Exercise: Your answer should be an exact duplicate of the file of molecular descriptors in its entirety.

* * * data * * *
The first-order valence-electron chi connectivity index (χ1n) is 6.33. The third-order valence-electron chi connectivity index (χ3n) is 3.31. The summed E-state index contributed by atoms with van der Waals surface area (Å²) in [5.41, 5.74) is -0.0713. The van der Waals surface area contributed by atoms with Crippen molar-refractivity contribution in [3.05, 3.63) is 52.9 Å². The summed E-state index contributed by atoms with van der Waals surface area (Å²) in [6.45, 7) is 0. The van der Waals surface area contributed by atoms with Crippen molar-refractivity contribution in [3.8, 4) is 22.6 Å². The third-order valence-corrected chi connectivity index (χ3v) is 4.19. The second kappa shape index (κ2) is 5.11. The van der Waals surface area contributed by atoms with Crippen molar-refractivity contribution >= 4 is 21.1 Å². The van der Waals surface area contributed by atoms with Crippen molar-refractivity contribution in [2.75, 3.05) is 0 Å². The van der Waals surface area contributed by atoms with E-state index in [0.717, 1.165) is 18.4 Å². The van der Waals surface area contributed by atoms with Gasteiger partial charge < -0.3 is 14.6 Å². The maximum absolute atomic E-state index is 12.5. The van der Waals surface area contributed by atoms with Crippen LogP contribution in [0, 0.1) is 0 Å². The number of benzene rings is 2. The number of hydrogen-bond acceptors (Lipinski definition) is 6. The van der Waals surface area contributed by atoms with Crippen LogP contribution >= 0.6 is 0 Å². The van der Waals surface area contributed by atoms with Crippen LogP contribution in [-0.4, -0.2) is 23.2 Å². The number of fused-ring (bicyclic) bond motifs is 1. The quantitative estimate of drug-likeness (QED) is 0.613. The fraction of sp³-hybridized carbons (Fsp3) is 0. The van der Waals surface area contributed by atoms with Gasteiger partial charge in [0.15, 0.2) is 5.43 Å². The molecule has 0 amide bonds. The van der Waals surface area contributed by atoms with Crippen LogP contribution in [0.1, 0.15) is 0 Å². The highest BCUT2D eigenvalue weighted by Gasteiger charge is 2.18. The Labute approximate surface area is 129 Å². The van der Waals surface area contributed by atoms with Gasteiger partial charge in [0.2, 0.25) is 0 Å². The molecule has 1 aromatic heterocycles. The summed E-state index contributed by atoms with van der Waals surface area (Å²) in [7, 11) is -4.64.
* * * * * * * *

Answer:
The first-order valence-electron chi connectivity index (χ1n) is 6.33. The third-order valence-electron chi connectivity index (χ3n) is 3.31. The summed E-state index contributed by atoms with van der Waals surface area (Å²) in [5.41, 5.74) is -0.0713. The van der Waals surface area contributed by atoms with Crippen molar-refractivity contribution in [3.05, 3.63) is 52.9 Å². The summed E-state index contributed by atoms with van der Waals surface area (Å²) in [6.45, 7) is 0. The van der Waals surface area contributed by atoms with Crippen molar-refractivity contribution in [3.8, 4) is 22.6 Å². The third-order valence-corrected chi connectivity index (χ3v) is 4.19. The second kappa shape index (κ2) is 5.11. The van der Waals surface area contributed by atoms with Crippen molar-refractivity contribution >= 4 is 21.1 Å². The van der Waals surface area contributed by atoms with Crippen molar-refractivity contribution in [2.75, 3.05) is 0 Å². The van der Waals surface area contributed by atoms with E-state index in [0.717, 1.165) is 18.4 Å². The van der Waals surface area contributed by atoms with Gasteiger partial charge < -0.3 is 14.6 Å². The maximum absolute atomic E-state index is 12.5. The van der Waals surface area contributed by atoms with Crippen LogP contribution in [0, 0.1) is 0 Å². The number of benzene rings is 2. The number of hydrogen-bond acceptors (Lipinski definition) is 6. The van der Waals surface area contributed by atoms with Crippen LogP contribution >= 0.6 is 0 Å². The van der Waals surface area contributed by atoms with Crippen LogP contribution in [-0.4, -0.2) is 23.2 Å². The number of fused-ring (bicyclic) bond motifs is 1. The quantitative estimate of drug-likeness (QED) is 0.613. The fraction of sp³-hybridized carbons (Fsp3) is 0. The van der Waals surface area contributed by atoms with Gasteiger partial charge in [0.15, 0.2) is 5.43 Å². The molecule has 0 amide bonds. The van der Waals surface area contributed by atoms with Crippen LogP contribution in [0.1, 0.15) is 0 Å². The highest BCUT2D eigenvalue weighted by Gasteiger charge is 2.18. The Labute approximate surface area is 129 Å². The van der Waals surface area contributed by atoms with Gasteiger partial charge in [0.2, 0.25) is 0 Å². The molecule has 1 aromatic heterocycles. The summed E-state index contributed by atoms with van der Waals surface area (Å²) in [7, 11) is -4.64.